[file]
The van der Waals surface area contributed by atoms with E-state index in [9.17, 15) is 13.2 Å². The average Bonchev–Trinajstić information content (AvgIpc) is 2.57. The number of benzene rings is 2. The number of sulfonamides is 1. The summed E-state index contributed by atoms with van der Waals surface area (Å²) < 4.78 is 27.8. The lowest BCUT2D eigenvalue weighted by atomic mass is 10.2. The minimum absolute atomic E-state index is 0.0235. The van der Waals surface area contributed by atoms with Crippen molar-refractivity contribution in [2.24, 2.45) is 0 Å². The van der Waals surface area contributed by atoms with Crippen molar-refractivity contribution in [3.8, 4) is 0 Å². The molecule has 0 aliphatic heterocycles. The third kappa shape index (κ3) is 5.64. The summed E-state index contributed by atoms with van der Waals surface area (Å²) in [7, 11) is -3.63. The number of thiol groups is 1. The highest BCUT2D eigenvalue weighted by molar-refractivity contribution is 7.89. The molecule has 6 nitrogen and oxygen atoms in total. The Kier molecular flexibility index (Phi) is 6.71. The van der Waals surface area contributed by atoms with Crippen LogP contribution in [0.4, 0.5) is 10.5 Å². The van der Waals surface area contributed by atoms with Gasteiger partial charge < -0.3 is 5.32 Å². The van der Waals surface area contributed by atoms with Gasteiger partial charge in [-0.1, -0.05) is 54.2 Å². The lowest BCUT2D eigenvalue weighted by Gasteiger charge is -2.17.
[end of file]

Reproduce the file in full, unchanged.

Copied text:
The van der Waals surface area contributed by atoms with E-state index in [9.17, 15) is 13.2 Å². The average Bonchev–Trinajstić information content (AvgIpc) is 2.57. The number of benzene rings is 2. The number of sulfonamides is 1. The summed E-state index contributed by atoms with van der Waals surface area (Å²) < 4.78 is 27.8. The lowest BCUT2D eigenvalue weighted by atomic mass is 10.2. The minimum absolute atomic E-state index is 0.0235. The van der Waals surface area contributed by atoms with Crippen molar-refractivity contribution in [2.24, 2.45) is 0 Å². The van der Waals surface area contributed by atoms with Crippen molar-refractivity contribution in [3.8, 4) is 0 Å². The molecule has 0 aliphatic heterocycles. The third kappa shape index (κ3) is 5.64. The summed E-state index contributed by atoms with van der Waals surface area (Å²) in [7, 11) is -3.63. The number of thiol groups is 1. The highest BCUT2D eigenvalue weighted by molar-refractivity contribution is 7.89. The molecule has 6 nitrogen and oxygen atoms in total. The Kier molecular flexibility index (Phi) is 6.71. The van der Waals surface area contributed by atoms with Crippen LogP contribution in [0.4, 0.5) is 10.5 Å². The van der Waals surface area contributed by atoms with Gasteiger partial charge < -0.3 is 5.32 Å². The van der Waals surface area contributed by atoms with Gasteiger partial charge in [-0.1, -0.05) is 54.2 Å². The lowest BCUT2D eigenvalue weighted by Gasteiger charge is -2.17.